America was not targeted because it's a beacon of freedom in the world, despite President Bush's words to that effect. But the World Trade Center and the Pentagon, universally recognized symbols of American financial influence and military might, are seen by some as staging grounds for invasive and often oppressive practices carried out half a world away.
Our blindness to the destruction carried out in the name of freedom and opportunity has now brought that destruction home. The horrible thing we fail to remember by living in the greatest, richest, most powerful and most opportune country in the world is that power, riches, opportunity and greatness usually come at the expense of someone else.
The opportunity for riches is dependent upon preservation and utilization of poverty. Strength and influence are maintained by the imposition of weakness and vulnerability. That, unfortunately, is the way the world works.
This is neither an indictment of America nor an endorsement of our enemies. I'm as outraged as anyone else by the savage acts we all witnessed Sept. 11, but none of us should let patriotism or retaliatory fervor express itself in such a way as to bring about our own destruction. And I refuse to relinquish my right to dissent because my homeland has been attacked. Liberty sacrificed in the name of patriotism is despotism.
Yes, we must unite as a nation, and we have. But the action taken by our nation must reflect the ideals of our nation and not the brutality of our enemy. A solution to the crises we face will require more than our military muscle as well as an introspection of our nation's heart and mind.
We cannot engage ourselves in a total war against terrorism worldwide. Such a war can't be won -- not just because it would never end, but because it can't even be defined. "Terrorism" is an epithet used by those in power to deny the validity of tactics used by those who would take power
Today's terrorist is tomorrow's statesman, as we see in the examples of Israel's Menachem Begin, Palestine's Yassir Arafat, Mexico's Subcommander Marcos or Northern Ireland's Jerry Adams. To declare a war upon such an unspecified foe will inevitably lead us into a series of confrontations with states whose definitions vary from our own.
It's clear that those who attacked our nation are not interested in statesmanship, but there should be no doubt that the attack is reaction to the effects of American policy toward certain states, policies toward governments and often at the expense of civilian populations.
Osama bin Laden, identified as the prime suspect by our government, whose name has become a mantra for retaliatory resolve in our media, rose to prominence by using his tremendous wealth to help drive the Soviets out of Afghanistan, something he had in common with America. His wealth was inherited, his father having founded the largest construction business in the Middle East, undoubtedly aided by the flow of American dollars to his native Saudi Arabia.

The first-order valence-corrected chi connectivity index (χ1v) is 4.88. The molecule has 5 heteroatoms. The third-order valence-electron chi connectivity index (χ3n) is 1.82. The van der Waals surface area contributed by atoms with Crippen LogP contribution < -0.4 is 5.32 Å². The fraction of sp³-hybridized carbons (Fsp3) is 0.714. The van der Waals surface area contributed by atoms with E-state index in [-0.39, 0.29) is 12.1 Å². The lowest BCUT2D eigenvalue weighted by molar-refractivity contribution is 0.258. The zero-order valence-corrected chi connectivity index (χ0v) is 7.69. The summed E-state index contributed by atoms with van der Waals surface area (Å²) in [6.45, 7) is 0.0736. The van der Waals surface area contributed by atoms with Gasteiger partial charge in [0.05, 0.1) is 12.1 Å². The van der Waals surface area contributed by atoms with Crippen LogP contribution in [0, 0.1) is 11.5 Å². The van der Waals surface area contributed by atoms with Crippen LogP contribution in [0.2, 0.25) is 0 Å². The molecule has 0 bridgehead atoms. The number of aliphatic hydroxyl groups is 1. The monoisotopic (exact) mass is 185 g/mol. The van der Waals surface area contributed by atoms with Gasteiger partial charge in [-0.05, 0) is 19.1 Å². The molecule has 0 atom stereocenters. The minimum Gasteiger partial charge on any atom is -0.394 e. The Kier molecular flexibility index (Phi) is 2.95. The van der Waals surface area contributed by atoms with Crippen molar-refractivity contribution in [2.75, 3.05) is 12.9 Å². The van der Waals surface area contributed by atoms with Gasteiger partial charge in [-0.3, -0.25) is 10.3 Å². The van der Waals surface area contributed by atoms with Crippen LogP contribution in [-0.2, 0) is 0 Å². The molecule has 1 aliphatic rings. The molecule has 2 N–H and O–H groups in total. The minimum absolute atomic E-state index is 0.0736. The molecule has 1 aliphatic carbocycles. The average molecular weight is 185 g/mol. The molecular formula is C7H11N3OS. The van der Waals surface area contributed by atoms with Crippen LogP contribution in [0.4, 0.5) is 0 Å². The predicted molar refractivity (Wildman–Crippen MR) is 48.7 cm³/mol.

Bin Laden built his following by giving his wealth away to widows and children of the mujahedin and turned against America because of its unflagging support for the Saudi regime, an authoritarian monarchy installed by the British at the end of their colonial era which, by any standard, falls short of our own ideals of freedom and democracy.
America's myopic view of the region further extends to our unconditional support for Israel, which operates without a constitution, where participation in society is determined by religious laws and individual racial background. Palestinians, whose families have lived on lands for generations, routinely have their land confiscated and handed over to Jews. Palestinians have no civil rights in their own homeland and aren't even tried for crimes in the same courts as Jews but are subject to military courts, even for civilian offenses.
Now Israel's government engages in the assassination of Palestinian civilian leaders and activists in the name of fighting "terrorism."
America's continued blind faith in Israel will prove in the coming years to be an immense mistake. Within 20 years, as the demographics have shown, the slim majority of Jews over Palestinians in the country will be reversed, resulting in another case of racial minority rule, and America will find itself on the wrong side of history. Israel must face up to this eventuality and guarantee the liberty of all her peoples or she will guarantee her own end.
Of course we should work with our allies in the region and with those who share our values, but we must demand that they uphold those values and not base our relationships on religious ties or outdated sympathies from a half-century ago.
Unfortunately, the progress that had been made in the region through the peace process came to an abrupt halt when the Bush Administration settled on a course of non-engagement in the conflict. Furthermore, voices of multinational cooperation, such as Colin Powell, were stifled by others in the administration intent on unilateral action in foreign affairs and on U.S. rejection of a series of treaties negotiated with our allies over many years.
It should be clear to all Americans by now that we can no longer pretend to be isolated from the effects of economic, environmental and political upheavals overseas. Perhaps the best thing to come out of the current crisis will be the re-emergence of Powell and other multinationalists to build the coalitions necessary for America's future security. We can only hope that such a reassessment of policy won't come too late and won't be obscured by the clouds of impending war.
The paradox of American policy is that we have always treated terrorist acts as crimes and sought justice for them in courts. To define them as war lowers the evidentiary threshold and allows the subordination of justice to the rage of revenge. ©